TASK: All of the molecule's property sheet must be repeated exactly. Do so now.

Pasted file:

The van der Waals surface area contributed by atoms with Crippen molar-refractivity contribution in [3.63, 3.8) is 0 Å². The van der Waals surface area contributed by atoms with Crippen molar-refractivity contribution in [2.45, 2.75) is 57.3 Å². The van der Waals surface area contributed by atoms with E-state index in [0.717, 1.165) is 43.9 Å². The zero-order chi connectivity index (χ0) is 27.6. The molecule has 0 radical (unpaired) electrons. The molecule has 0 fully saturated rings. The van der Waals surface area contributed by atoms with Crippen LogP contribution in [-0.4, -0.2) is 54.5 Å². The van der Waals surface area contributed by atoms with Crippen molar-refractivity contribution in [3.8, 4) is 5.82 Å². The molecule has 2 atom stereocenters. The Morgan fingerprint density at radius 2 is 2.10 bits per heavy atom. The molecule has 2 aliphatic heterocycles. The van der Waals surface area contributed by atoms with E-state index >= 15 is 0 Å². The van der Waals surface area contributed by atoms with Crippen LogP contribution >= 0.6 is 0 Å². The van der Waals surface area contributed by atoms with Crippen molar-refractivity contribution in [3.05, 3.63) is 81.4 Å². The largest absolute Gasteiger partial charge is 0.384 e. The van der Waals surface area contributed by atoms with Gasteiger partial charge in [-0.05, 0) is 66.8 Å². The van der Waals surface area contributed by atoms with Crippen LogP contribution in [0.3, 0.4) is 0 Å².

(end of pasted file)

The van der Waals surface area contributed by atoms with Crippen molar-refractivity contribution in [3.63, 3.8) is 0 Å². The van der Waals surface area contributed by atoms with Crippen molar-refractivity contribution in [2.45, 2.75) is 57.3 Å². The van der Waals surface area contributed by atoms with E-state index in [0.717, 1.165) is 43.9 Å². The zero-order chi connectivity index (χ0) is 27.6. The molecule has 0 radical (unpaired) electrons. The molecule has 0 fully saturated rings. The van der Waals surface area contributed by atoms with Crippen LogP contribution in [-0.4, -0.2) is 54.5 Å². The van der Waals surface area contributed by atoms with Crippen molar-refractivity contribution in [3.8, 4) is 5.82 Å². The molecule has 2 atom stereocenters. The Morgan fingerprint density at radius 2 is 2.10 bits per heavy atom. The molecule has 2 aliphatic heterocycles. The van der Waals surface area contributed by atoms with E-state index >= 15 is 0 Å². The van der Waals surface area contributed by atoms with Crippen LogP contribution >= 0.6 is 0 Å². The van der Waals surface area contributed by atoms with Crippen molar-refractivity contribution in [3.05, 3.63) is 81.4 Å². The largest absolute Gasteiger partial charge is 0.384 e. The van der Waals surface area contributed by atoms with Gasteiger partial charge in [-0.05, 0) is 66.8 Å². The van der Waals surface area contributed by atoms with Crippen LogP contribution in [0.3, 0.4) is 0 Å².